Since 1978, more than 200 advanced graduate students from dozens of universities across North America and Europe have received dissertation fellowships from the McNeil Center. At least eight new fellows will be appointed for the 2016-2017 academic year, most with stipends of at least $21,000. Fellows receive office space in the Center's magnificent building on the University of Pennsylvania's campus and library, computer, and other privileges at the University. Limited travel funds for research are also available. While no teaching is required for most fellowships, all McNeil Center fellows are expected to be in residence in Philadelphia during the academic year and to participate regularly in the Center's program of seminars and other activities.
Awards may be made in the following categories, depending on the qualifications of the applicants and the availability of funding. In a given year, appointments may not be made in all categories.
Nine-Month or One-Semester Fellowships
- MCEAS Barra Dissertation Fellowships are open to candidates from any discipline working on topic within the McNeil Center's area of interest.
- Barra Foundation Fellowship
The Barra Foundation Fellowship supports research related to art or material culture.
- Friends of the MCEAS Fellowships
Friends of the MCEAS Fellowships support research dealing with Philadelphia or the Mid-Atlantic region.
- MCEAS Consortium Fellowships are reserved for candidates from research universities that are members of the McNeil Center Consortium. (For more information about the Consortium, please visit www.mceas.org.)
- The Richard S. Dunn Fellowship, acknowledges excellence in Early American Studies.
- The E. Rhodes and Leona B. Carpenter Fellowship in Early American Religious Studies is open to candidates in any discipline researching any aspect of religion in North America and the Atlantic world before 1850.
- Marguerite Bartlett Hamer Fellowships are awarded to advanced doctoral candidates from any relevant program at the University of Pennsylvania who meet the same rigorous standards as external candidates. Terms of appointment are determined by the School of Arts and Sciences.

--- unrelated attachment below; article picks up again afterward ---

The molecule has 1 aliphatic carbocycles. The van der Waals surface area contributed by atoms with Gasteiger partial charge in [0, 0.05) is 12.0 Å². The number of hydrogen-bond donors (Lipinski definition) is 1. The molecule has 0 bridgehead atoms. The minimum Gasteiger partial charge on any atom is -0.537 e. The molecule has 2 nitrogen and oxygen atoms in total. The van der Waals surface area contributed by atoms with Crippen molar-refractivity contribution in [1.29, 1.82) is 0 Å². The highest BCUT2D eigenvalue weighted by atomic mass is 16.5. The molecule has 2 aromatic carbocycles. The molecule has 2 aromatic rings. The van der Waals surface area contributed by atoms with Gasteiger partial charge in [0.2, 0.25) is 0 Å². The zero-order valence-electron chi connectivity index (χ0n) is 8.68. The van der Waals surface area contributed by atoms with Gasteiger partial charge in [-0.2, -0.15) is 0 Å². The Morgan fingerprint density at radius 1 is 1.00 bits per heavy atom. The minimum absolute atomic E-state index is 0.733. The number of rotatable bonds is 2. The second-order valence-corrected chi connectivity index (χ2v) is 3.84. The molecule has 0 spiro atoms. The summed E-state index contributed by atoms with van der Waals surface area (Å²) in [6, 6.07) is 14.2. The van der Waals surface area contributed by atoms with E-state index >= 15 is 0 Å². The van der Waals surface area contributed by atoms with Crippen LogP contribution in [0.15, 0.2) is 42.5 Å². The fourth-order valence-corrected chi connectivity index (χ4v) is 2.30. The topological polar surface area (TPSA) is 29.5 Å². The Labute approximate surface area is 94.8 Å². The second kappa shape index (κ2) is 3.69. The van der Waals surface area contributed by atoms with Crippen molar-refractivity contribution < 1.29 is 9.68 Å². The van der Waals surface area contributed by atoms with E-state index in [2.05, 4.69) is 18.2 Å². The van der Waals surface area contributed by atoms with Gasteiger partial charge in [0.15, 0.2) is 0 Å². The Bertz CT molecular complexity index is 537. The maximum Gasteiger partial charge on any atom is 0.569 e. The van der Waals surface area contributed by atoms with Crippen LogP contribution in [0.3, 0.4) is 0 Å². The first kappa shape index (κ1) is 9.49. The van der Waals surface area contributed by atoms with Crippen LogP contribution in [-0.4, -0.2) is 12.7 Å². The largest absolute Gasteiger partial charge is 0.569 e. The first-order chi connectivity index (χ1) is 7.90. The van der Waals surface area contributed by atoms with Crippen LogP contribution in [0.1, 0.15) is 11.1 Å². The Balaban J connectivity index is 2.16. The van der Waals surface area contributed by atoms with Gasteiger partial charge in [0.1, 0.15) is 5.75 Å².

- The Monticello-McNeil Fellowship, co-sponsored by the McNeil Center and the Robert H. Smith International Center for Jefferson Studies at Monticello, facilitates scholarship on Thomas Jefferson and his times. Holders of this fellowship spend a portion of their fellowship term at the ICJS in Charlottesville, Virginia.
How to Apply
A single online application suffices (paper copies will not be accepted) for all dissertation fellowships. Categories and duration of awards are determined by the selection committee, but candidates interested in the Monticello-McNeil fellowship should state their interest clearly in their research proposals. The following will be completed by submitting your application online:
- A curriculum vitae
- A proposal not to exceed 1,500 words, double-spaced, describing the general scope of the project and the specific work proposed for the fellowship term
- An unpublished writing sample related to the project, not to exceed 7,500 words, double-spaced.
- Two letters of recommendation should be uploaded by your recommenders or they can email recommendations to firstname.lastname@example.org Please ask recommenders to address the specifics of this application. Do not send generic letters from placement dossiers.
Fellowship applications and letters of recommendation can be uploaded by following the links on the fellowship page:
Questions can be directed to:
The McNeil Center for Early American Studies
University of Pennsylvania
3355 Woodland Walk
Philadelphia, PA 19104-4531
The deadline for online applications is 1 February 2016.
The EDIS announces a fellowship award of $1,000 in support of graduate student scholarship on Emily Dickinson. The project need not be devoted solely to Dickinson, but her work should be a substantial focus. The award may be used for any expense incurred to advance the project. Preference will be given to applicants in the dissertation stage or writing a work aimed at publication. To apply, please send a cv, a cover letter, a 600-800 word project description, a brief bibliography, and contact information for two references to Eliza Richards at email@example.com. Applications are due by January 15, 2016. Applicants will be notified of final decisions by March 1. For more information, see www.emilydickinsoninternationalsociety.org